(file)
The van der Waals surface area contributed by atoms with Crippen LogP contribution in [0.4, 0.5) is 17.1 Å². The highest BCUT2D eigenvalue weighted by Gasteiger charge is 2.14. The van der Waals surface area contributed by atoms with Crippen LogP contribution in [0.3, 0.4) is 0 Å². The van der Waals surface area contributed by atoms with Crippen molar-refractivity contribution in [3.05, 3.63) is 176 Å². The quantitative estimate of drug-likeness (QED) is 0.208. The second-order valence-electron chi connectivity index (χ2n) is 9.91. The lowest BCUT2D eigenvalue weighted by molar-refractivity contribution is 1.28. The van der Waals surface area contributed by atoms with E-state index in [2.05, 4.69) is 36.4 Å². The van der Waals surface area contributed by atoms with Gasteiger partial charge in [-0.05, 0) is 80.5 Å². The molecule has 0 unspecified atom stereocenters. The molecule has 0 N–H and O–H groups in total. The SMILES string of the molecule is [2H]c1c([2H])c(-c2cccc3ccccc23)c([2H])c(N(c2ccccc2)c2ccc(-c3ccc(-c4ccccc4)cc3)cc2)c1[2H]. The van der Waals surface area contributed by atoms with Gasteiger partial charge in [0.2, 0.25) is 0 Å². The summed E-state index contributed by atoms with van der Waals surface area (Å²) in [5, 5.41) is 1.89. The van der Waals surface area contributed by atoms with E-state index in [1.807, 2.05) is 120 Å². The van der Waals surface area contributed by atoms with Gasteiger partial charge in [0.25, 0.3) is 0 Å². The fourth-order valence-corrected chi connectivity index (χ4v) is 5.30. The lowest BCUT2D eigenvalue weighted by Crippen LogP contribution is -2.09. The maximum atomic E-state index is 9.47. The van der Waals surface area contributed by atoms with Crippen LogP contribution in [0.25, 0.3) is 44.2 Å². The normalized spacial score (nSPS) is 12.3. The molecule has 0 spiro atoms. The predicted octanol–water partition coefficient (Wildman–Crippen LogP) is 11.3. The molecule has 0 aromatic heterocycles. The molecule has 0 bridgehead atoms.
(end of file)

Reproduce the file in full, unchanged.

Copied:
The van der Waals surface area contributed by atoms with Crippen LogP contribution in [0.4, 0.5) is 17.1 Å². The highest BCUT2D eigenvalue weighted by Gasteiger charge is 2.14. The van der Waals surface area contributed by atoms with Crippen LogP contribution in [0.3, 0.4) is 0 Å². The van der Waals surface area contributed by atoms with Crippen molar-refractivity contribution in [3.05, 3.63) is 176 Å². The quantitative estimate of drug-likeness (QED) is 0.208. The second-order valence-electron chi connectivity index (χ2n) is 9.91. The lowest BCUT2D eigenvalue weighted by molar-refractivity contribution is 1.28. The van der Waals surface area contributed by atoms with E-state index in [2.05, 4.69) is 36.4 Å². The van der Waals surface area contributed by atoms with Gasteiger partial charge in [-0.05, 0) is 80.5 Å². The molecule has 0 unspecified atom stereocenters. The molecule has 0 N–H and O–H groups in total. The SMILES string of the molecule is [2H]c1c([2H])c(-c2cccc3ccccc23)c([2H])c(N(c2ccccc2)c2ccc(-c3ccc(-c4ccccc4)cc3)cc2)c1[2H]. The van der Waals surface area contributed by atoms with Gasteiger partial charge in [0.2, 0.25) is 0 Å². The summed E-state index contributed by atoms with van der Waals surface area (Å²) in [5, 5.41) is 1.89. The van der Waals surface area contributed by atoms with E-state index in [1.807, 2.05) is 120 Å². The van der Waals surface area contributed by atoms with Gasteiger partial charge in [0.25, 0.3) is 0 Å². The fourth-order valence-corrected chi connectivity index (χ4v) is 5.30. The lowest BCUT2D eigenvalue weighted by Crippen LogP contribution is -2.09. The maximum atomic E-state index is 9.47. The van der Waals surface area contributed by atoms with Crippen LogP contribution in [0.25, 0.3) is 44.2 Å². The normalized spacial score (nSPS) is 12.3. The molecule has 0 spiro atoms. The predicted octanol–water partition coefficient (Wildman–Crippen LogP) is 11.3. The molecule has 0 aromatic heterocycles. The molecule has 0 bridgehead atoms.